material culture

A portrait of Peter Murray McDouall

Portrait of Peter Murray McDouall in court. He has long dark hair and has his papers in front of him.
Peter Murray McDouall. Click for larger image.

The portrait of Peter Murray McDouall is one of thirty-four engravings given away by the Northern Star between 1837 and 1851. A steel engraving some 20 inches by 141/2, it shows Dr McDouall, the delegate from the Chartist stronghold of Ashton under Lyne to the First Chartist Convention at his subsequent trial for sedition in 1839. It was issued in 1840 after he had served a prison term.

Though the Northern Star made a regular practice of publishing such portraits, especially in the years before the second petition for the Charter was rejected in 1842, it is hard to describe them as a series since they took a number of different styles and sizes. The late Professor Malcolm Chase, who identified the thirty-four prints and listed them in his chapter ‘Building Identity, Building Circulation’ in Papers for the People: A Study of the Chartist Press (edited by Joan Allen and Owen R Ashton, Merlin Press: 2005) described them as ‘powerful visual statements, in terms of technological accomplishment and aesthetic qualities’.

Twenty-seven of the engravings were of notable figures, beginning with one of two portraits of the Chartist leader (and proprietor of the Northern Star) Feargus O’Connor (a small one in December 1837; a larger one, similar to that of McDouall, in December 1840). All but five were of living individuals, and of these around half were of Chartists.

The portraits served both a political and a business purpose. For Malcolm Chase, they were an attempt to create ‘an anticipated near future, a pantheon of Chartist MPs to whom would be transferred the political authority presently enjoyed by the traditional elite’. But they also helped O’Connor to build and sustain the paper’s circulation, and particularly to reward those who stayed loyal to the paper through thin times.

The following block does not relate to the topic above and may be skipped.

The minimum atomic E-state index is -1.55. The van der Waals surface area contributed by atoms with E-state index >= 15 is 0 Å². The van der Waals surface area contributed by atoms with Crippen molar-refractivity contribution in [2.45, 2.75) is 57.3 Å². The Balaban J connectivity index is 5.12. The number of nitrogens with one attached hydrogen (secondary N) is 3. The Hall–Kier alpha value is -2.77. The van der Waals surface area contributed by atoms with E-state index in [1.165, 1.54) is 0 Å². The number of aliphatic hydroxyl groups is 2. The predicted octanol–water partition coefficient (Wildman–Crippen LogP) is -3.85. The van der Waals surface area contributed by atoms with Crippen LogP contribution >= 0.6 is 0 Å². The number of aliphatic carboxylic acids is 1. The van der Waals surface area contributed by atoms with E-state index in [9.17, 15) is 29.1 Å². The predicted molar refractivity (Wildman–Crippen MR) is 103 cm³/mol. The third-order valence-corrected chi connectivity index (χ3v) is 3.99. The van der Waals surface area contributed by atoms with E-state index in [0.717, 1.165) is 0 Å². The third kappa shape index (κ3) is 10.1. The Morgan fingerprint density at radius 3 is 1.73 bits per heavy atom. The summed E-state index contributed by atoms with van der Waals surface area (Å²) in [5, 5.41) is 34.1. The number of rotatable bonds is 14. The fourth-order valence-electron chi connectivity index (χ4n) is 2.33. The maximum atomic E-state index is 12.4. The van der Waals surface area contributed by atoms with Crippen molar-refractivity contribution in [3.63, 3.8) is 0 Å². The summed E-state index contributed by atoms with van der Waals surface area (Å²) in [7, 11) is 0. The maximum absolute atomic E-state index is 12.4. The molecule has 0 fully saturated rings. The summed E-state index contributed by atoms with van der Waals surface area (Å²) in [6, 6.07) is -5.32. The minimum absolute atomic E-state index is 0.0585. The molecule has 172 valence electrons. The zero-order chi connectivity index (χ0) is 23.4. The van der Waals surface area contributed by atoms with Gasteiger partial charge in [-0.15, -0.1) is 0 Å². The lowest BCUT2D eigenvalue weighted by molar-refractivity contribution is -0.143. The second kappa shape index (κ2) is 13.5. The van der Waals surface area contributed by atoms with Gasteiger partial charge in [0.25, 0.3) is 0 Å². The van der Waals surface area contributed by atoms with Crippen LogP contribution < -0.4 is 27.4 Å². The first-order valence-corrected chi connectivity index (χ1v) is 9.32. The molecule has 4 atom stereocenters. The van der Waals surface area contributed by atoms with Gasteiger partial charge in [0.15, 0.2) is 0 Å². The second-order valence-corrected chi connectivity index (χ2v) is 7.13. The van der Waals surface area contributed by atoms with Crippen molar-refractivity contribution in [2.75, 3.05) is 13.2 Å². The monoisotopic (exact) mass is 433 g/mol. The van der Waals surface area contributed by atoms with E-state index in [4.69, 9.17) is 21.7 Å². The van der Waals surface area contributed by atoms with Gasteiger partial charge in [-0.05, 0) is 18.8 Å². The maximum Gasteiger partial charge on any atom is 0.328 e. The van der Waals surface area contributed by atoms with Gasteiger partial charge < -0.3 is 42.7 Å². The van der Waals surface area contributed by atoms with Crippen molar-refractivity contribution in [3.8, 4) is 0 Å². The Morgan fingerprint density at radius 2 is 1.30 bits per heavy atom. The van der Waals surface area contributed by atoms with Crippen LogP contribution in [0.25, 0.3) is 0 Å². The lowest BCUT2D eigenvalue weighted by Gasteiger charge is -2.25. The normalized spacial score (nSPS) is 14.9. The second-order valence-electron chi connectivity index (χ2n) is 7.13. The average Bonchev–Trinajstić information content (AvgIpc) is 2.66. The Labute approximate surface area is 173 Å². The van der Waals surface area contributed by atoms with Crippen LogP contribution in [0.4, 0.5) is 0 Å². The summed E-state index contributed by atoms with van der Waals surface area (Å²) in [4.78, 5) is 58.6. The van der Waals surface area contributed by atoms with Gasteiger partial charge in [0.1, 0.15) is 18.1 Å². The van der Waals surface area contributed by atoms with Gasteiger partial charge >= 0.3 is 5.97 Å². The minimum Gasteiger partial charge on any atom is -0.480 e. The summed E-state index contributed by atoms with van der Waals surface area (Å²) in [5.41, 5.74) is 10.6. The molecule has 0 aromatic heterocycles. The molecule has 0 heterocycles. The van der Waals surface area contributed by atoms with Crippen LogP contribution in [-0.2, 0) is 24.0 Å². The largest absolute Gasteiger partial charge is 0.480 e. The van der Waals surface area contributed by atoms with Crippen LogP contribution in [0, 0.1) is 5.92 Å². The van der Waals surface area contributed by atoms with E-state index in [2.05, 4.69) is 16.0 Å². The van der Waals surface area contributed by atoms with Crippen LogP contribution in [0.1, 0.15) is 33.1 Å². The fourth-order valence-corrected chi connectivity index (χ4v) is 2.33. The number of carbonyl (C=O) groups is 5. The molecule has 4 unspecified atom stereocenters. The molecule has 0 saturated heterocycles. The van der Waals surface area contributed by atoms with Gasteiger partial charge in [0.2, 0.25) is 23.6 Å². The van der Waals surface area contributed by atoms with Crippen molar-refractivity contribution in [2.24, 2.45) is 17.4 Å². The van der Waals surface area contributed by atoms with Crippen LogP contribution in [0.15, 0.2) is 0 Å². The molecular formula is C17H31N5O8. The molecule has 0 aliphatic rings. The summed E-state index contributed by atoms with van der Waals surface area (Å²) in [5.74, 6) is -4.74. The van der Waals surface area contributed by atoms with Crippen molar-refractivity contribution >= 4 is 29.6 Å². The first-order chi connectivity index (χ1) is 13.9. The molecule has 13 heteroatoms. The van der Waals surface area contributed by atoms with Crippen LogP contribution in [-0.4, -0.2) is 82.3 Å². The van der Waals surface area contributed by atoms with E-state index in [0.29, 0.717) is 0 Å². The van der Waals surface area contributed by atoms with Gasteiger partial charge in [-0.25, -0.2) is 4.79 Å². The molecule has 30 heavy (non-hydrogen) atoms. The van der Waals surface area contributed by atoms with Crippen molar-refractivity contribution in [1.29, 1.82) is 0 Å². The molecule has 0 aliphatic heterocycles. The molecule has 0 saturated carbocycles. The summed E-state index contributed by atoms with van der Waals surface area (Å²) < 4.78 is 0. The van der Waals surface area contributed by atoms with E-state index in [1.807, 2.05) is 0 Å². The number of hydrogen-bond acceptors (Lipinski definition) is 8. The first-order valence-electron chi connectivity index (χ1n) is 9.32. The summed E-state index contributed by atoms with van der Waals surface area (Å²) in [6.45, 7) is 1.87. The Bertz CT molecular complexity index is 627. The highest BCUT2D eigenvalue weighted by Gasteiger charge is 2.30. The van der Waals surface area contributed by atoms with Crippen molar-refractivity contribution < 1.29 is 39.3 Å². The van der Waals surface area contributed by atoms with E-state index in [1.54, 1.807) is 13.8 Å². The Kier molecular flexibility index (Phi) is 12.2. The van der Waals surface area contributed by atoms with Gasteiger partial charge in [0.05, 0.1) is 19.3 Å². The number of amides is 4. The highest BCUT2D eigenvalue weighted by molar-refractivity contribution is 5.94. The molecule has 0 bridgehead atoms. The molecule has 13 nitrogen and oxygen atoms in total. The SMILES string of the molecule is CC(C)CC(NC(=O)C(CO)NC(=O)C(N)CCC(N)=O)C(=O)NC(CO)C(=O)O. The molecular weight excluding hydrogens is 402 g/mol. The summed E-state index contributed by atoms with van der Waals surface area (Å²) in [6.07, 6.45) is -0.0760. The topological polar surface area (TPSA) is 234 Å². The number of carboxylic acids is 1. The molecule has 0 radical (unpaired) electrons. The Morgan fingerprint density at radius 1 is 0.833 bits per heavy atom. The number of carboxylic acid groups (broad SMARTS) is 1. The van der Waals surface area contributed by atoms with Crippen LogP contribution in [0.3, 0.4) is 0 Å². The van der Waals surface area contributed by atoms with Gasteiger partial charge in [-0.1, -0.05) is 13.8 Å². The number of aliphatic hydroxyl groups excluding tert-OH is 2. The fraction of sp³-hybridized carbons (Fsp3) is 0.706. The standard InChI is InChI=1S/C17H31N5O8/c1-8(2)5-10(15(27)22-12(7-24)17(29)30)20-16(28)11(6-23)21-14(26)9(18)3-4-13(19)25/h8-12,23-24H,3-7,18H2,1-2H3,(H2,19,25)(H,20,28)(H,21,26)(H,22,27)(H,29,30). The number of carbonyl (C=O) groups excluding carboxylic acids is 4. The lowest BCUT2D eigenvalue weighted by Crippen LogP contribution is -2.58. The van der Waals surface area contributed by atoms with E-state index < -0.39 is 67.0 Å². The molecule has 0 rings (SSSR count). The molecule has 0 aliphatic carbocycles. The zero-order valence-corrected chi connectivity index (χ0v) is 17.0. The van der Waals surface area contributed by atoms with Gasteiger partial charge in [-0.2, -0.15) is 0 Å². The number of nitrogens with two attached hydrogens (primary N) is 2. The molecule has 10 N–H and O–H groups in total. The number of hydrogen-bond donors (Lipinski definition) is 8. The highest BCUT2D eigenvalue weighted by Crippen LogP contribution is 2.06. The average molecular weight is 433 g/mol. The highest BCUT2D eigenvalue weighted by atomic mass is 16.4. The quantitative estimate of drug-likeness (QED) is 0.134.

The prints were produced using steel engraving, which could sustain larger print runs than the old-style method of copper engraving, which being a softer metal wore away with heavy use. But this took longer and could be more complex to do. The Nineteenth Century Serials Edition website, which reproduces thirteen of the prints, adds: ‘O’Connor announced each portrait with much fanfare through the columns of the Star, but then often had to revise both the description of the forthcoming image and the estimated date it would be ready as it encountered difficulties in production. Although these repeated amendments to the promised image frustrated readers, they also contributed to a sense of anticipation. As only about 2,000 images could be produced a week, it was necessary to distribute them by region, furthering the sense of occasion.’

Alongside the portraits, the Star gave away prints showing a meeting at Leeds Cloth Hall during the 1832 Reform Act crisis (January 1839); the First Chartist Convention (May 1839); the trial of the Newport Chartist leaders (July/August 1841); the 1842 petition (July/August 1842); the O’Connorville land settlement January 1847); and towards the end of its run, two images of the Great Exhibition (December 1850 and April 1851).